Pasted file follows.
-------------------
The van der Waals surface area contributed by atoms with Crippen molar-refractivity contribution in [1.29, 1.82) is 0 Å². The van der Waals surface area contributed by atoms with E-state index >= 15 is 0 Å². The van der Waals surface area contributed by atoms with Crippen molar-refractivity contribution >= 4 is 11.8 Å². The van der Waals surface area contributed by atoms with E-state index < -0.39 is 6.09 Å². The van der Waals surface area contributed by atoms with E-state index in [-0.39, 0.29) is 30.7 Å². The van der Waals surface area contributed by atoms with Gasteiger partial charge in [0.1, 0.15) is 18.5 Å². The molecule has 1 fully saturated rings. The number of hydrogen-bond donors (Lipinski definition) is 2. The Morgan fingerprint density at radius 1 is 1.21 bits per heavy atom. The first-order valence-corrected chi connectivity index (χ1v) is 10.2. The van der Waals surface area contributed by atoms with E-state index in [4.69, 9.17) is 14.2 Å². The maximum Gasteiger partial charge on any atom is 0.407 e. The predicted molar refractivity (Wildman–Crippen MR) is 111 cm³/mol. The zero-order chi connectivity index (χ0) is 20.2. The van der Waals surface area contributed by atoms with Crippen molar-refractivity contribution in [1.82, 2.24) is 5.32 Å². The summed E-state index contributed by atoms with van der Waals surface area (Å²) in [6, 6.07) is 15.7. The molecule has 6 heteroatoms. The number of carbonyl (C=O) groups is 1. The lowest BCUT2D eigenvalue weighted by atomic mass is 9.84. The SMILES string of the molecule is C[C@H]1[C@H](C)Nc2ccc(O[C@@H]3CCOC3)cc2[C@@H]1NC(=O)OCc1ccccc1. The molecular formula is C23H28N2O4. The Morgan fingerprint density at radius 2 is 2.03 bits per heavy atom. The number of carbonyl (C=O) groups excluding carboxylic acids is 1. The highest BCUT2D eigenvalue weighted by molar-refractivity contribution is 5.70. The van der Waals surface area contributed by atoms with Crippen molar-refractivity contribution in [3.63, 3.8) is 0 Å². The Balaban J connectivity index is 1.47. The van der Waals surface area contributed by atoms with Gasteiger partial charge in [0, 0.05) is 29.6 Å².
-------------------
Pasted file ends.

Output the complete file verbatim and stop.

The van der Waals surface area contributed by atoms with Crippen molar-refractivity contribution in [1.29, 1.82) is 0 Å². The van der Waals surface area contributed by atoms with E-state index >= 15 is 0 Å². The van der Waals surface area contributed by atoms with Crippen molar-refractivity contribution >= 4 is 11.8 Å². The van der Waals surface area contributed by atoms with E-state index < -0.39 is 6.09 Å². The van der Waals surface area contributed by atoms with E-state index in [-0.39, 0.29) is 30.7 Å². The van der Waals surface area contributed by atoms with Gasteiger partial charge in [0.1, 0.15) is 18.5 Å². The molecule has 1 fully saturated rings. The number of hydrogen-bond donors (Lipinski definition) is 2. The Morgan fingerprint density at radius 1 is 1.21 bits per heavy atom. The first-order valence-corrected chi connectivity index (χ1v) is 10.2. The van der Waals surface area contributed by atoms with E-state index in [4.69, 9.17) is 14.2 Å². The maximum Gasteiger partial charge on any atom is 0.407 e. The predicted molar refractivity (Wildman–Crippen MR) is 111 cm³/mol. The zero-order chi connectivity index (χ0) is 20.2. The van der Waals surface area contributed by atoms with Crippen molar-refractivity contribution in [1.82, 2.24) is 5.32 Å². The summed E-state index contributed by atoms with van der Waals surface area (Å²) in [6, 6.07) is 15.7. The molecule has 6 heteroatoms. The number of carbonyl (C=O) groups is 1. The lowest BCUT2D eigenvalue weighted by atomic mass is 9.84. The SMILES string of the molecule is C[C@H]1[C@H](C)Nc2ccc(O[C@@H]3CCOC3)cc2[C@@H]1NC(=O)OCc1ccccc1. The molecular formula is C23H28N2O4. The Morgan fingerprint density at radius 2 is 2.03 bits per heavy atom. The number of carbonyl (C=O) groups excluding carboxylic acids is 1. The highest BCUT2D eigenvalue weighted by molar-refractivity contribution is 5.70. The van der Waals surface area contributed by atoms with Crippen molar-refractivity contribution in [3.63, 3.8) is 0 Å². The Balaban J connectivity index is 1.47. The van der Waals surface area contributed by atoms with Gasteiger partial charge in [0, 0.05) is 29.6 Å².